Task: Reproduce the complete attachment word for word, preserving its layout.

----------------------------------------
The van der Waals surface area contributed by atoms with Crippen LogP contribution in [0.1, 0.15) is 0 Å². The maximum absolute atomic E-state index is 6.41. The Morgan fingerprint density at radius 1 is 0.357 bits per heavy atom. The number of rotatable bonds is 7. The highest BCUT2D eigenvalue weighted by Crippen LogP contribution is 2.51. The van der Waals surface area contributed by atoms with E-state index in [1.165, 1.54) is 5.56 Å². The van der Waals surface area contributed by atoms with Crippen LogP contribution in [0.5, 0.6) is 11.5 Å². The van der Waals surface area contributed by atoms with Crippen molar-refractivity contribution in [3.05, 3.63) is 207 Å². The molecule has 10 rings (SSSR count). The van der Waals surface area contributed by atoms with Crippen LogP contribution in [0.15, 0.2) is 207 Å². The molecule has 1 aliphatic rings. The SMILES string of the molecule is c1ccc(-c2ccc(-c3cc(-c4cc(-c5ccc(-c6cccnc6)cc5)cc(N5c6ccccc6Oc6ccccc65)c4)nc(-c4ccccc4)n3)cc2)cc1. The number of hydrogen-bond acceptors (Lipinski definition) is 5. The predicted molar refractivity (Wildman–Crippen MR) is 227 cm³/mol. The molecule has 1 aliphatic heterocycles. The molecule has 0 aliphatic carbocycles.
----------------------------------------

The van der Waals surface area contributed by atoms with Crippen LogP contribution in [0.1, 0.15) is 0 Å². The maximum absolute atomic E-state index is 6.41. The Morgan fingerprint density at radius 1 is 0.357 bits per heavy atom. The number of rotatable bonds is 7. The highest BCUT2D eigenvalue weighted by Crippen LogP contribution is 2.51. The van der Waals surface area contributed by atoms with E-state index in [1.165, 1.54) is 5.56 Å². The van der Waals surface area contributed by atoms with Crippen LogP contribution in [0.5, 0.6) is 11.5 Å². The van der Waals surface area contributed by atoms with Crippen molar-refractivity contribution in [3.05, 3.63) is 207 Å². The molecule has 10 rings (SSSR count). The van der Waals surface area contributed by atoms with Crippen LogP contribution in [0.15, 0.2) is 207 Å². The molecule has 1 aliphatic rings. The SMILES string of the molecule is c1ccc(-c2ccc(-c3cc(-c4cc(-c5ccc(-c6cccnc6)cc5)cc(N5c6ccccc6Oc6ccccc65)c4)nc(-c4ccccc4)n3)cc2)cc1. The number of hydrogen-bond acceptors (Lipinski definition) is 5. The predicted molar refractivity (Wildman–Crippen MR) is 227 cm³/mol. The molecule has 1 aliphatic heterocycles. The molecule has 0 aliphatic carbocycles.